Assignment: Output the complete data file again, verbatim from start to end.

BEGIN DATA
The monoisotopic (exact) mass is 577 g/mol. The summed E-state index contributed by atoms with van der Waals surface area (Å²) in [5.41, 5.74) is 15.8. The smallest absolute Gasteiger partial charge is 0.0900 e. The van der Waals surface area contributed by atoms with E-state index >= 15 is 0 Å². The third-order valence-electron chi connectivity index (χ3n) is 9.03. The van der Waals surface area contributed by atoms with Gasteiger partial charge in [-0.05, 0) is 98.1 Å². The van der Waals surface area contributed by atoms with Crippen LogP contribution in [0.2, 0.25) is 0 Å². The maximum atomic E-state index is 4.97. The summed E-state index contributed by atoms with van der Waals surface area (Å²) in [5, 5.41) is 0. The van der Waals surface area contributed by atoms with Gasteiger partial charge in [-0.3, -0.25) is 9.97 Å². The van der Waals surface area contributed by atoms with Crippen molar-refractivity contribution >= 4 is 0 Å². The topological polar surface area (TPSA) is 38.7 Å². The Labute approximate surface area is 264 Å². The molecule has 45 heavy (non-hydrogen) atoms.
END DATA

The monoisotopic (exact) mass is 577 g/mol. The summed E-state index contributed by atoms with van der Waals surface area (Å²) in [5.41, 5.74) is 15.8. The smallest absolute Gasteiger partial charge is 0.0900 e. The van der Waals surface area contributed by atoms with E-state index >= 15 is 0 Å². The third-order valence-electron chi connectivity index (χ3n) is 9.03. The van der Waals surface area contributed by atoms with Gasteiger partial charge in [-0.05, 0) is 98.1 Å². The van der Waals surface area contributed by atoms with Crippen LogP contribution in [0.2, 0.25) is 0 Å². The maximum atomic E-state index is 4.97. The summed E-state index contributed by atoms with van der Waals surface area (Å²) in [5, 5.41) is 0. The van der Waals surface area contributed by atoms with Gasteiger partial charge in [-0.3, -0.25) is 9.97 Å². The van der Waals surface area contributed by atoms with Crippen molar-refractivity contribution >= 4 is 0 Å². The topological polar surface area (TPSA) is 38.7 Å². The Labute approximate surface area is 264 Å². The molecule has 45 heavy (non-hydrogen) atoms.